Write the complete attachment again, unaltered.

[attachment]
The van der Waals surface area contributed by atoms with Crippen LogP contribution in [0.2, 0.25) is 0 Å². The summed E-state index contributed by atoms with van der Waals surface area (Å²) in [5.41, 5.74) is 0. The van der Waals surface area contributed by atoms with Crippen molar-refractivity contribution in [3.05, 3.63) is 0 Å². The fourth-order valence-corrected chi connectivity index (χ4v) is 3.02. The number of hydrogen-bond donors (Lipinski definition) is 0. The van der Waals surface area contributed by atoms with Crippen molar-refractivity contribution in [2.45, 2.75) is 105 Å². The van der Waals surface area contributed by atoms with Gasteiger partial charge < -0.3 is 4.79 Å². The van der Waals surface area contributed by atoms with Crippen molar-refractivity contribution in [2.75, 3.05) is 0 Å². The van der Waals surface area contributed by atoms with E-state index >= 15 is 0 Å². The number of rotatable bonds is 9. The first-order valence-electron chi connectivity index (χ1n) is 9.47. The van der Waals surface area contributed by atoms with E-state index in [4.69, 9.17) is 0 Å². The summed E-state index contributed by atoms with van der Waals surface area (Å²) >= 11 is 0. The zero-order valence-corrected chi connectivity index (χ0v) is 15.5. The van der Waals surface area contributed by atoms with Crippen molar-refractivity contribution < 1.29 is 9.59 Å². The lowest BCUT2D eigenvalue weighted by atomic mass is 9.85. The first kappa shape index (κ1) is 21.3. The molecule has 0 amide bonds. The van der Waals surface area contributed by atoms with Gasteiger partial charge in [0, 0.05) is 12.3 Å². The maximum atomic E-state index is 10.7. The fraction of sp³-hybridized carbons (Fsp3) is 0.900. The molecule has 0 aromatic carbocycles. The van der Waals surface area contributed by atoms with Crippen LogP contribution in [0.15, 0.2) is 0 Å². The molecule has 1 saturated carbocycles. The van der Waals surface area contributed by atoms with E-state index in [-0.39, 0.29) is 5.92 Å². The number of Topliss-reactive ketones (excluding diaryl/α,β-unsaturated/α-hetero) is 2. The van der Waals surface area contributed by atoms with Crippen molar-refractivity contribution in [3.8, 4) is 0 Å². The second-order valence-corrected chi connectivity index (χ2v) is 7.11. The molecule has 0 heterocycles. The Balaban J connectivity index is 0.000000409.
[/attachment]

The van der Waals surface area contributed by atoms with Crippen LogP contribution in [0.2, 0.25) is 0 Å². The summed E-state index contributed by atoms with van der Waals surface area (Å²) in [5.41, 5.74) is 0. The van der Waals surface area contributed by atoms with Crippen molar-refractivity contribution in [3.05, 3.63) is 0 Å². The fourth-order valence-corrected chi connectivity index (χ4v) is 3.02. The number of hydrogen-bond donors (Lipinski definition) is 0. The van der Waals surface area contributed by atoms with Crippen molar-refractivity contribution in [2.45, 2.75) is 105 Å². The van der Waals surface area contributed by atoms with Gasteiger partial charge < -0.3 is 4.79 Å². The van der Waals surface area contributed by atoms with Crippen molar-refractivity contribution in [2.75, 3.05) is 0 Å². The van der Waals surface area contributed by atoms with E-state index >= 15 is 0 Å². The number of rotatable bonds is 9. The first-order valence-electron chi connectivity index (χ1n) is 9.47. The van der Waals surface area contributed by atoms with E-state index in [4.69, 9.17) is 0 Å². The summed E-state index contributed by atoms with van der Waals surface area (Å²) >= 11 is 0. The zero-order valence-corrected chi connectivity index (χ0v) is 15.5. The van der Waals surface area contributed by atoms with Crippen molar-refractivity contribution < 1.29 is 9.59 Å². The lowest BCUT2D eigenvalue weighted by atomic mass is 9.85. The first kappa shape index (κ1) is 21.3. The molecule has 0 amide bonds. The van der Waals surface area contributed by atoms with Gasteiger partial charge in [0, 0.05) is 12.3 Å². The maximum atomic E-state index is 10.7. The fraction of sp³-hybridized carbons (Fsp3) is 0.900. The molecule has 0 aromatic carbocycles. The van der Waals surface area contributed by atoms with Crippen LogP contribution in [0.15, 0.2) is 0 Å². The molecule has 1 saturated carbocycles. The van der Waals surface area contributed by atoms with E-state index in [-0.39, 0.29) is 5.92 Å². The number of Topliss-reactive ketones (excluding diaryl/α,β-unsaturated/α-hetero) is 2. The van der Waals surface area contributed by atoms with Crippen molar-refractivity contribution in [3.8, 4) is 0 Å². The second-order valence-corrected chi connectivity index (χ2v) is 7.11. The molecule has 0 heterocycles. The Balaban J connectivity index is 0.000000409.